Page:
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[Tropical mycoses].
Med Klin (Munich). 1991 Dec; 86 Suppl 1:13-9.MK

Abstract

The most common tropical subcutaneous and deep mycoses include chromomycosis, sporotrichosis and mycetoma. All are commonly found in Natal and in other sub-tropical countries. Although blastomycosis is endemic in North America, only four cases have been identified in Natal during the last 25 years and all presented with atypical clinical features. African histoplasmosis caused by H. capsulatum var. duboisii and limited mainly to central and western Africa has been found in only one patient in Natal. Paracoccidioidomycosis, although the most common deep mycosis in Latin America, is limited to that area and we have no experience of this disease in South Africa. Over the past eight years itraconazole has been used in clinical trials for all these mycoses. The results in sporotrichosis, non-meningeal blastomycosis and paracoccidioidomycosis suggest that for these diseases itraconazole may be the drug of choice. The results in histoplasmosis are encouraging as are the results in chromomycosis particularly those cases associated with C. carrionii. However, where F. pedrosoi is the causal agent and in mycetomas, successful management still remains a therapeutic problem. In our own experience and that of other using itraconazole, even over prolonged periods, this drug has an impressive safety profile. In our present series of 42 patients, no side effects were observed, no adverse reactions occurred and serum chemistry values remained within normal limits. It appears, therefore, that itraconazole, although not the final answer to management of the deep mycoses, is certainly a major improvement on previous drugs.

Authors+Show Affiliations

Department of Dermatology, King Edward VIII Hospital and Medical School, University of Natal, Congella, Durban, South Africa.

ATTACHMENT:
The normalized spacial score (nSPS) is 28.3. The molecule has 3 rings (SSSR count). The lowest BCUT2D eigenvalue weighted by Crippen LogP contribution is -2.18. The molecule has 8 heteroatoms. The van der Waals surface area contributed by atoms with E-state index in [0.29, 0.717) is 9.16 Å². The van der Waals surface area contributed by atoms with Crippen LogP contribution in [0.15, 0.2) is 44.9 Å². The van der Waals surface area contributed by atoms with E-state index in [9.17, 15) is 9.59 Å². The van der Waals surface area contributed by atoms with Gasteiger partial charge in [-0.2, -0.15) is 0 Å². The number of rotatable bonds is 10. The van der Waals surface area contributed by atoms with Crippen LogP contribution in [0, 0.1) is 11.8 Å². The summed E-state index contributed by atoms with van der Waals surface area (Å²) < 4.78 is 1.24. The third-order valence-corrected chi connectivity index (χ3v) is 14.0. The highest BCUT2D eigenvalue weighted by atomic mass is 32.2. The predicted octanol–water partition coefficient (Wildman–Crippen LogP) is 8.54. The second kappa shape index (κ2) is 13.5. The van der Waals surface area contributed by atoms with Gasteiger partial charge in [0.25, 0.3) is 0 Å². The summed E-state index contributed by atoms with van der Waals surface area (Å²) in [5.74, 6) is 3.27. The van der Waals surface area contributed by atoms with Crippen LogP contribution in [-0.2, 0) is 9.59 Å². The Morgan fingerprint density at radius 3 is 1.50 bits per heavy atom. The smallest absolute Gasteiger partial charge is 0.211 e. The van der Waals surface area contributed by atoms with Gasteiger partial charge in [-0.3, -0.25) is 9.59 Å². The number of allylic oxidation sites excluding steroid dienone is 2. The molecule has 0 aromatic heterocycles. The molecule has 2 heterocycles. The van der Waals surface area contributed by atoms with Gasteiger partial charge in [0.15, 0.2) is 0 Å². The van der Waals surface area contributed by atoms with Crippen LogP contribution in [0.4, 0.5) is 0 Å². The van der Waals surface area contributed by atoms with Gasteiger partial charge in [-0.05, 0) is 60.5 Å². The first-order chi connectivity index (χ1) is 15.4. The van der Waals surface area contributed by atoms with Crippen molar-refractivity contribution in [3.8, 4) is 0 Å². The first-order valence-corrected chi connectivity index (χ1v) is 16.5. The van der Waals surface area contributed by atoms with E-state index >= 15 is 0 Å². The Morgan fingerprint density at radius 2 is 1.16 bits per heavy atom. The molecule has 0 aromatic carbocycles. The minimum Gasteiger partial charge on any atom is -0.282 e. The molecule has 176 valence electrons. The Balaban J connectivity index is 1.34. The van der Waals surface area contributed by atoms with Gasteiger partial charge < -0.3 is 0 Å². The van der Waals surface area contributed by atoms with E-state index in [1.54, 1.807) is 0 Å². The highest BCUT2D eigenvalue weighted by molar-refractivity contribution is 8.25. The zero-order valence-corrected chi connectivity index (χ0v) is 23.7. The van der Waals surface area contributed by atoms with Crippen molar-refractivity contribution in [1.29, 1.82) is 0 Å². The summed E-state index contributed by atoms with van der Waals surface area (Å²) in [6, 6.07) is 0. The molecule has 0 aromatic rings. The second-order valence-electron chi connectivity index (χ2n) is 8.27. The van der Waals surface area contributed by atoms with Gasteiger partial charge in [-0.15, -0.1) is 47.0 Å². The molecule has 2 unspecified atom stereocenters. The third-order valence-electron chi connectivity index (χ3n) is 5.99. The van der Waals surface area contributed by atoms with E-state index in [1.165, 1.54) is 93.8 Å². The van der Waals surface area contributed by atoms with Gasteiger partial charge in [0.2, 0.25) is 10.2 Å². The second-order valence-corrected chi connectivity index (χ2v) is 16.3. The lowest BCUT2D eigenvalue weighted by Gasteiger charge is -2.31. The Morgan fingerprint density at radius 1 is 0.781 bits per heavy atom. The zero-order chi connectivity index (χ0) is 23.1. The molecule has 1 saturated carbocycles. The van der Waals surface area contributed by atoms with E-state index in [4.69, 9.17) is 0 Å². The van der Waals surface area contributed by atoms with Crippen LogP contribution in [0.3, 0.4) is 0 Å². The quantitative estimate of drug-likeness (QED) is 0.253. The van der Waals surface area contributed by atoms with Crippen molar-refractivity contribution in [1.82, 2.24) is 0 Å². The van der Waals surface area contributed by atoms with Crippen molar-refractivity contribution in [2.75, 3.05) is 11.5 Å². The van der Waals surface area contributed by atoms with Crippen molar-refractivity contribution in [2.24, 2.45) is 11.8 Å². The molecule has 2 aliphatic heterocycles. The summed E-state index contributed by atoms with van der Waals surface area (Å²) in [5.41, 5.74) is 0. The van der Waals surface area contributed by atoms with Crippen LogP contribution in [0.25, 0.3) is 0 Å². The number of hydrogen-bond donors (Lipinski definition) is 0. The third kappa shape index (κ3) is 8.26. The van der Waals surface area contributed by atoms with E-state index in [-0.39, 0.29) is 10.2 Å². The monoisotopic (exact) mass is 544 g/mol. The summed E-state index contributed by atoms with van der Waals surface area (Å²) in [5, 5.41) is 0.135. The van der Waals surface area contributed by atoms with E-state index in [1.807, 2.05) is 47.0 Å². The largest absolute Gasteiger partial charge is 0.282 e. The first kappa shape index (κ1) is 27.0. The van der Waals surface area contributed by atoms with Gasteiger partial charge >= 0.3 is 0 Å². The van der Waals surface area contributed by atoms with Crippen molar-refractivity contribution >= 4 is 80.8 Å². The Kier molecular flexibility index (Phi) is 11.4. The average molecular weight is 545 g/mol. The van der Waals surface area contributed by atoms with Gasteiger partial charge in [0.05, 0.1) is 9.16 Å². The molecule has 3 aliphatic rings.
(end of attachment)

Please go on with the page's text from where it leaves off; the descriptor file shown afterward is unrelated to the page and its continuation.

Pub Type(s)

English Abstract
Journal Article

Language

ger

PubMed ID

1663201

Citation

Bayles, M A.. "[Tropical Mycoses]." Medizinische Klinik (Munich, Germany : 1983), vol. 86 Suppl 1, 1991, pp. 13-9.
Bayles MA. [Tropical mycoses]. Med Klin (Munich). 1991;86 Suppl 1:13-9.
Bayles, M. A. (1991). [Tropical mycoses]. Medizinische Klinik (Munich, Germany : 1983), 86 Suppl 1, 13-9.
Bayles MA. [Tropical Mycoses]. Med Klin (Munich). 1991;86 Suppl 1:13-9. PubMed PMID: 1663201.
* Article titles in AMA citation format should be in sentence-case
TY - JOUR T1 - [Tropical mycoses]. A1 - Bayles,M A, PY - 1991/12/1/pubmed PY - 2000/3/22/medline PY - 1991/12/1/entrez SP - 13 EP - 9 JF - Medizinische Klinik (Munich, Germany : 1983) JO - Med Klin (Munich) VL - 86 Suppl 1 N2 - The most common tropical subcutaneous and deep mycoses include chromomycosis, sporotrichosis and mycetoma. All are commonly found in Natal and in other sub-tropical countries. Although blastomycosis is endemic in North America, only four cases have been identified in Natal during the last 25 years and all presented with atypical clinical features. African histoplasmosis caused by H. capsulatum var. duboisii and limited mainly to central and western Africa has been found in only one patient in Natal. Paracoccidioidomycosis, although the most common deep mycosis in Latin America, is limited to that area and we have no experience of this disease in South Africa. Over the past eight years itraconazole has been used in clinical trials for all these mycoses. The results in sporotrichosis, non-meningeal blastomycosis and paracoccidioidomycosis suggest that for these diseases itraconazole may be the drug of choice. The results in histoplasmosis are encouraging as are the results in chromomycosis particularly those cases associated with C. carrionii. However, where F. pedrosoi is the causal agent and in mycetomas, successful management still remains a therapeutic problem. In our own experience and that of other using itraconazole, even over prolonged periods, this drug has an impressive safety profile. In our present series of 42 patients, no side effects were observed, no adverse reactions occurred and serum chemistry values remained within normal limits. It appears, therefore, that itraconazole, although not the final answer to management of the deep mycoses, is certainly a major improvement on previous drugs. SN - 0723-5003 UR - https://www.unboundmedicine.com/medline/citation/1663201/[Tropical_mycoses]_ L2 - https://medlineplus.gov/fungalinfections.html DB - PRIME DP - Unbound Medicine ER -